FDNY: Let Animals be Animals
I have to confess that the current drive move to clean up firefighter unit nomenclature and insignia on the part of New York Fire Department brass makes me more than a little sad.
The gist is that, in the wake of several embarrassing incidents of (alcohol-fueled and otherwise) misconduct among firefighters, the department bureaucracy wants to do away with long-standing stationhouse identities like Animal House, 90 Proof, and the Clown College. Presumably, their assertion is that such sobriquets act to validate the kind of unprofessional behavior that might have passed for “high-spirited” in an earlier age, but these days constitutes a blemish on the department’s image (and a liability risk besides).
I have to wonder, though, if it might not be better to concentrate on punishing actual bad conduct – and I’m sure there’s plenty to be found – instead of attacking intangibles like unit monikers?
You know I’m not one to bandy around the term “politically correct” in circumstances like these. Even before its wholesale adoption by the right (a cohort to whom it means, essentially, “anything that acts to threaten the unearned privileges we’ve enjoyed since time immemorial”), it had already become one of those phrases that tended to nullify thought wherever it appeared. But, y’know, it’s difficult to think of a better way to describe what’s going on here.
I totally get how things like locker-room centerfolds and whatnot can reinforce a hostile work environment. I have no problem with regulating such displays out of existence – you wanna do that, do it on your own time, and not in a space that us taxpayers provide for you. And actual workplace behavior can and should be (and, of course, already is, at least in theory) subject to the strictest standards.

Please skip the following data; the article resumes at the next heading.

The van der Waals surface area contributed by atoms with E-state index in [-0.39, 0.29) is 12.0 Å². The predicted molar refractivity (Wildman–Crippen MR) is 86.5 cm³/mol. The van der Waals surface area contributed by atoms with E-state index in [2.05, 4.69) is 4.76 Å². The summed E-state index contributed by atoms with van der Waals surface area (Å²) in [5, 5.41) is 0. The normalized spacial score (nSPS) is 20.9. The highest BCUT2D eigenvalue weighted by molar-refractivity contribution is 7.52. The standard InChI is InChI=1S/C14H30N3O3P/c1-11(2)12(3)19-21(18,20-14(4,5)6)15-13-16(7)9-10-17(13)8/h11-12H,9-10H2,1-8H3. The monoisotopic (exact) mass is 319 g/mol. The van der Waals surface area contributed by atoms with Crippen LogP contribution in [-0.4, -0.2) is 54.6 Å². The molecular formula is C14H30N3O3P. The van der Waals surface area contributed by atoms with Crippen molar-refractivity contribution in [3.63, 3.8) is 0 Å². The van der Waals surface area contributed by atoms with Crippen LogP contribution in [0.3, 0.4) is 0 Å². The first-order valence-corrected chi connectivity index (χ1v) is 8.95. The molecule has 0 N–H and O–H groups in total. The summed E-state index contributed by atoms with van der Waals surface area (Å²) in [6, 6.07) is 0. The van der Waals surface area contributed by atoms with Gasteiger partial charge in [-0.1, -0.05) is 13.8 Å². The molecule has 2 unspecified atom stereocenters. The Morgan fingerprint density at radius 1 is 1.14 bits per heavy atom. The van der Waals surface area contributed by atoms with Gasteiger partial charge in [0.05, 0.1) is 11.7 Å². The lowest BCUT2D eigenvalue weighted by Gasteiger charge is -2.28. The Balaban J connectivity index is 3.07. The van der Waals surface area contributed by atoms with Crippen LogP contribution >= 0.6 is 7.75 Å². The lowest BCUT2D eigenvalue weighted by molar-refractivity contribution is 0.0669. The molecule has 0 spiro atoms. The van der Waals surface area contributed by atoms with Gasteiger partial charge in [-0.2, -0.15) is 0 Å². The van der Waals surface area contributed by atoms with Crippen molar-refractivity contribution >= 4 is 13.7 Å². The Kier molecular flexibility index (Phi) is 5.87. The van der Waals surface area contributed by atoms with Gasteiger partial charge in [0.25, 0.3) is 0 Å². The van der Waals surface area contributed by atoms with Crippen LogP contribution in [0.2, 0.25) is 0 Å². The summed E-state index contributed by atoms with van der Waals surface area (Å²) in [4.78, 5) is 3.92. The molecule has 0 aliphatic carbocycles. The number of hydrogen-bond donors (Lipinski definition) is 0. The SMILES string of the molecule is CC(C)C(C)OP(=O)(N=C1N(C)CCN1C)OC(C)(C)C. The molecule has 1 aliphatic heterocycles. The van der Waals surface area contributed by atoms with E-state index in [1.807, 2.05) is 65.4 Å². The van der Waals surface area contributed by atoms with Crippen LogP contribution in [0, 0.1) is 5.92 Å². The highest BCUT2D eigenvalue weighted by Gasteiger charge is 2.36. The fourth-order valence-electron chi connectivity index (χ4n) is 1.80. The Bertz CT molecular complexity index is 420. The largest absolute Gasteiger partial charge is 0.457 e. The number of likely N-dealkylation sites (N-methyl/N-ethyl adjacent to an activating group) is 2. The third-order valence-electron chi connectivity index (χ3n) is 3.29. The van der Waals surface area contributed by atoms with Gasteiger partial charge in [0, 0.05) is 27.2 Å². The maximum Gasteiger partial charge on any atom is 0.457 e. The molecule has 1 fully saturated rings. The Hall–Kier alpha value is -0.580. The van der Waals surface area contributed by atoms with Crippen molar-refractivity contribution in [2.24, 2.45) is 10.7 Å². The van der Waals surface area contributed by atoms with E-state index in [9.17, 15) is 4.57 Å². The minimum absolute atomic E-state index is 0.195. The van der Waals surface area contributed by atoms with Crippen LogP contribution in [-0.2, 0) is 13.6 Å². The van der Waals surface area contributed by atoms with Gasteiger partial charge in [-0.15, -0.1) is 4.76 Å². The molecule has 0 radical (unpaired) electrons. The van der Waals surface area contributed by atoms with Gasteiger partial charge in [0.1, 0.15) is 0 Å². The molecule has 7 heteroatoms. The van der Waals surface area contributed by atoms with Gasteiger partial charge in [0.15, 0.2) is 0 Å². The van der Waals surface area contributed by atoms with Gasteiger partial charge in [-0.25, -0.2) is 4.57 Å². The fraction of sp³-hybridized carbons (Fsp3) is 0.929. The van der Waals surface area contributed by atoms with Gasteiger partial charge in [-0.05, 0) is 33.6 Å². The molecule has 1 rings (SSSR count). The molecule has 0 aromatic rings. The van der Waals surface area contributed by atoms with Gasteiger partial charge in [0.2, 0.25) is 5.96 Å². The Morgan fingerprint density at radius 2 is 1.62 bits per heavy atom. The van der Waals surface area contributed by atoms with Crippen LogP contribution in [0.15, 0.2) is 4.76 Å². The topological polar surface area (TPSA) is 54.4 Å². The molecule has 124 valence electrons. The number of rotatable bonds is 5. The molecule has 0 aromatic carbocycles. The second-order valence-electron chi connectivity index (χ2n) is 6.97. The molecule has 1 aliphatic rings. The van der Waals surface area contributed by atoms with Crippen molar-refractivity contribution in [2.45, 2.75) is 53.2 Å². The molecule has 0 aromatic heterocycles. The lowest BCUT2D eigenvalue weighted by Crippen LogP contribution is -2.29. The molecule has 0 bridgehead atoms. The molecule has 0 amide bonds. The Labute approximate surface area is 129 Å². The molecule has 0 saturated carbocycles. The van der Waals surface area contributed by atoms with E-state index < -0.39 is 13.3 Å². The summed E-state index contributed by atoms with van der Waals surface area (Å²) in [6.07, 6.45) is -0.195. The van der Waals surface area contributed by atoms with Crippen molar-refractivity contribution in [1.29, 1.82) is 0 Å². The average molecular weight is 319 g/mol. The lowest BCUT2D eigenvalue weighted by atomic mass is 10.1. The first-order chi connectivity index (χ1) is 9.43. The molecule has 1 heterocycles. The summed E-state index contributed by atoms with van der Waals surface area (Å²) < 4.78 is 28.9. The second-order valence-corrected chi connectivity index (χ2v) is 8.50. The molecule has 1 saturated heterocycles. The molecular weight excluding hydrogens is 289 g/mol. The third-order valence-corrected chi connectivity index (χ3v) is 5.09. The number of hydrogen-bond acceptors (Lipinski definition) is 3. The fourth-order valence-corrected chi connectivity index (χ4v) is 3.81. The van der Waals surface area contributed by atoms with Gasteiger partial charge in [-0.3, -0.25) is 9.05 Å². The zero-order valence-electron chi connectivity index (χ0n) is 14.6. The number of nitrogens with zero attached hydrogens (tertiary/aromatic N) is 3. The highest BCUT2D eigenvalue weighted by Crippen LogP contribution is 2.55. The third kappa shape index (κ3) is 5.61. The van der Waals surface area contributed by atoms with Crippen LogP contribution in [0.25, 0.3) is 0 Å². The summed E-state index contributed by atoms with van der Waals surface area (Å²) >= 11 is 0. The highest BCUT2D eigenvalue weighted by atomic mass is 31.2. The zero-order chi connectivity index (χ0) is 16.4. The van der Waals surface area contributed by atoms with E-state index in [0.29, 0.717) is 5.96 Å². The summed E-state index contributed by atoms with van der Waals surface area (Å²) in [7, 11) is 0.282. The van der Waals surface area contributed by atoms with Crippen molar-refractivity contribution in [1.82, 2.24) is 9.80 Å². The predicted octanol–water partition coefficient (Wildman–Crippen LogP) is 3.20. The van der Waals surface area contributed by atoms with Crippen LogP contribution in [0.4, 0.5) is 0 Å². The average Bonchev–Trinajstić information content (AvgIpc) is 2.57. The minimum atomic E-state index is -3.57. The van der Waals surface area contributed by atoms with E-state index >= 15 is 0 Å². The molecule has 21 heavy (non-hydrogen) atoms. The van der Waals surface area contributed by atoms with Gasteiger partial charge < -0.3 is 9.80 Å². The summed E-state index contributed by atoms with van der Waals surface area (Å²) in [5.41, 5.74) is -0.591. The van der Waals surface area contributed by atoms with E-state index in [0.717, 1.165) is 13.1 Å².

But anybody who’s ever spent time in any kind of uniformed service will understand immediately and intimately how crucial elements like unique insignia, heraldry, and slogans are to small-unit cohesion – how displays of unit pride that seem trivial or silly to outsiders function to hold a group together under pressure, and how easily morale can be crushed when they’re taken away. I can’t imagine that the nominal offense caused by allowing a stationhouse to dub itself “Southern Comfort” outweighs the benefit to the community inherent in that stationhouse having a vivid sense of itself and its heritage of service.
More importantly still, names like these are part of the swagger, the vigor and the vibrancy of the city I love – I’d almost say, of any city worth loving. If the suits and quants upstairs decree that “professionalizing” the Fire Department means that a hook-and-ladder company can no longer dub itself the Happy Hookers, I’m not really sure who benefits from it, but I’ll tell you who loses out: we do. Our city is subtly but immeasurably the poorer for it. And if you don’t like it, I’m sure you’ll feel at home in plenty of other places – Salt Lake City comes to mind, or Colorado Springs. This is New York, baby.